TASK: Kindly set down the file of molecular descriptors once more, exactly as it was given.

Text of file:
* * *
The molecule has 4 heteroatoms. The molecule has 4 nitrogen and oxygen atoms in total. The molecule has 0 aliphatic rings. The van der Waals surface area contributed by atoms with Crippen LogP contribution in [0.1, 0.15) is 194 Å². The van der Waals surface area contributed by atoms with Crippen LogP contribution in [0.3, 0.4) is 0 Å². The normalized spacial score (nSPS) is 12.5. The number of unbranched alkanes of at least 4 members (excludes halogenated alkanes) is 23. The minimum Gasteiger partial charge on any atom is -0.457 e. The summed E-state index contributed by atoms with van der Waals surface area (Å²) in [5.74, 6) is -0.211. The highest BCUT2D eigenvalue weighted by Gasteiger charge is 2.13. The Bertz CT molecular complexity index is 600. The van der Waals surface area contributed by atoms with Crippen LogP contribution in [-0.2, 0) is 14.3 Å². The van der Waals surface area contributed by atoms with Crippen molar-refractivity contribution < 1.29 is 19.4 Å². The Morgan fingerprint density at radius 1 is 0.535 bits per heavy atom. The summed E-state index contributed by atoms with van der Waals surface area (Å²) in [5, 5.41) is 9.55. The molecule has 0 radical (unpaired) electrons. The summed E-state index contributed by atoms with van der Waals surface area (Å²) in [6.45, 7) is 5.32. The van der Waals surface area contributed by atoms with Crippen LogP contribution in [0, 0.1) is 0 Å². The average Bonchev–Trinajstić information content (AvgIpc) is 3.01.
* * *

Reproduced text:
The molecule has 4 heteroatoms. The molecule has 4 nitrogen and oxygen atoms in total. The molecule has 0 aliphatic rings. The van der Waals surface area contributed by atoms with Crippen LogP contribution in [0.1, 0.15) is 194 Å². The van der Waals surface area contributed by atoms with Crippen LogP contribution in [0.3, 0.4) is 0 Å². The normalized spacial score (nSPS) is 12.5. The number of unbranched alkanes of at least 4 members (excludes halogenated alkanes) is 23. The minimum Gasteiger partial charge on any atom is -0.457 e. The summed E-state index contributed by atoms with van der Waals surface area (Å²) in [5.74, 6) is -0.211. The highest BCUT2D eigenvalue weighted by Gasteiger charge is 2.13. The Bertz CT molecular complexity index is 600. The van der Waals surface area contributed by atoms with Crippen LogP contribution in [-0.2, 0) is 14.3 Å². The van der Waals surface area contributed by atoms with Crippen molar-refractivity contribution < 1.29 is 19.4 Å². The Morgan fingerprint density at radius 1 is 0.535 bits per heavy atom. The summed E-state index contributed by atoms with van der Waals surface area (Å²) in [5, 5.41) is 9.55. The molecule has 0 radical (unpaired) electrons. The summed E-state index contributed by atoms with van der Waals surface area (Å²) in [6.45, 7) is 5.32. The van der Waals surface area contributed by atoms with Crippen LogP contribution in [0, 0.1) is 0 Å². The average Bonchev–Trinajstić information content (AvgIpc) is 3.01.